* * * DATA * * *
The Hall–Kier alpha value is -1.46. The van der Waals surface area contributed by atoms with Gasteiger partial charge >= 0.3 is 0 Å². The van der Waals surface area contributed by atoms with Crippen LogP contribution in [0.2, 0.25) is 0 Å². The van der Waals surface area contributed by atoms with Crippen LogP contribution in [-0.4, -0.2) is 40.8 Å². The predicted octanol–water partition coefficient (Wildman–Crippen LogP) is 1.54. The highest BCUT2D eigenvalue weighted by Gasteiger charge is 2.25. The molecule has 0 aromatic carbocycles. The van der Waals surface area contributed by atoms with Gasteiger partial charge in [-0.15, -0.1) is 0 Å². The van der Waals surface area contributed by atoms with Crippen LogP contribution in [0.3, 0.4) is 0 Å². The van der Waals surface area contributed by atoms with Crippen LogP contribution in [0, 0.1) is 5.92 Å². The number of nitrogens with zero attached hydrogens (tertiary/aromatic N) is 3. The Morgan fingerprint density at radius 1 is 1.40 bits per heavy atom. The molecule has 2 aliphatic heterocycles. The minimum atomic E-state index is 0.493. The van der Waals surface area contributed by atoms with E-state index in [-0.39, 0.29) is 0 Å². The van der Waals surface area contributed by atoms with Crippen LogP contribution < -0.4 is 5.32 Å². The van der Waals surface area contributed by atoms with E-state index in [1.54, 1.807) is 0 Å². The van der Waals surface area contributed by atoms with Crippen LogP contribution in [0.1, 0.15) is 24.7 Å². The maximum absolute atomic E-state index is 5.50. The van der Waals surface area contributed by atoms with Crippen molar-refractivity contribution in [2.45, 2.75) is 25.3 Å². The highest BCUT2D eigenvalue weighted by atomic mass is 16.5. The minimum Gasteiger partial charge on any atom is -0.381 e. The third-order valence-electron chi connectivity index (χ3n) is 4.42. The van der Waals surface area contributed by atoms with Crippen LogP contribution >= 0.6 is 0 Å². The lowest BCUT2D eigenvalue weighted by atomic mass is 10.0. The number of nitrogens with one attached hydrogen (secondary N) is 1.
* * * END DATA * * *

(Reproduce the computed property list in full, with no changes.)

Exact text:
The Hall–Kier alpha value is -1.46. The van der Waals surface area contributed by atoms with Gasteiger partial charge >= 0.3 is 0 Å². The van der Waals surface area contributed by atoms with Crippen LogP contribution in [0.2, 0.25) is 0 Å². The van der Waals surface area contributed by atoms with Crippen LogP contribution in [-0.4, -0.2) is 40.8 Å². The predicted octanol–water partition coefficient (Wildman–Crippen LogP) is 1.54. The highest BCUT2D eigenvalue weighted by Gasteiger charge is 2.25. The molecule has 0 aromatic carbocycles. The van der Waals surface area contributed by atoms with Gasteiger partial charge in [-0.15, -0.1) is 0 Å². The van der Waals surface area contributed by atoms with Crippen LogP contribution in [0.3, 0.4) is 0 Å². The van der Waals surface area contributed by atoms with Crippen LogP contribution in [0, 0.1) is 5.92 Å². The number of nitrogens with zero attached hydrogens (tertiary/aromatic N) is 3. The Morgan fingerprint density at radius 1 is 1.40 bits per heavy atom. The molecule has 2 aliphatic heterocycles. The minimum atomic E-state index is 0.493. The van der Waals surface area contributed by atoms with E-state index in [-0.39, 0.29) is 0 Å². The van der Waals surface area contributed by atoms with Crippen LogP contribution < -0.4 is 5.32 Å². The van der Waals surface area contributed by atoms with E-state index in [1.54, 1.807) is 0 Å². The van der Waals surface area contributed by atoms with Crippen LogP contribution in [0.1, 0.15) is 24.7 Å². The maximum absolute atomic E-state index is 5.50. The van der Waals surface area contributed by atoms with Crippen molar-refractivity contribution in [2.45, 2.75) is 25.3 Å². The highest BCUT2D eigenvalue weighted by atomic mass is 16.5. The minimum Gasteiger partial charge on any atom is -0.381 e. The third-order valence-electron chi connectivity index (χ3n) is 4.42. The van der Waals surface area contributed by atoms with Crippen LogP contribution >= 0.6 is 0 Å². The lowest BCUT2D eigenvalue weighted by atomic mass is 10.0. The number of nitrogens with one attached hydrogen (secondary N) is 1.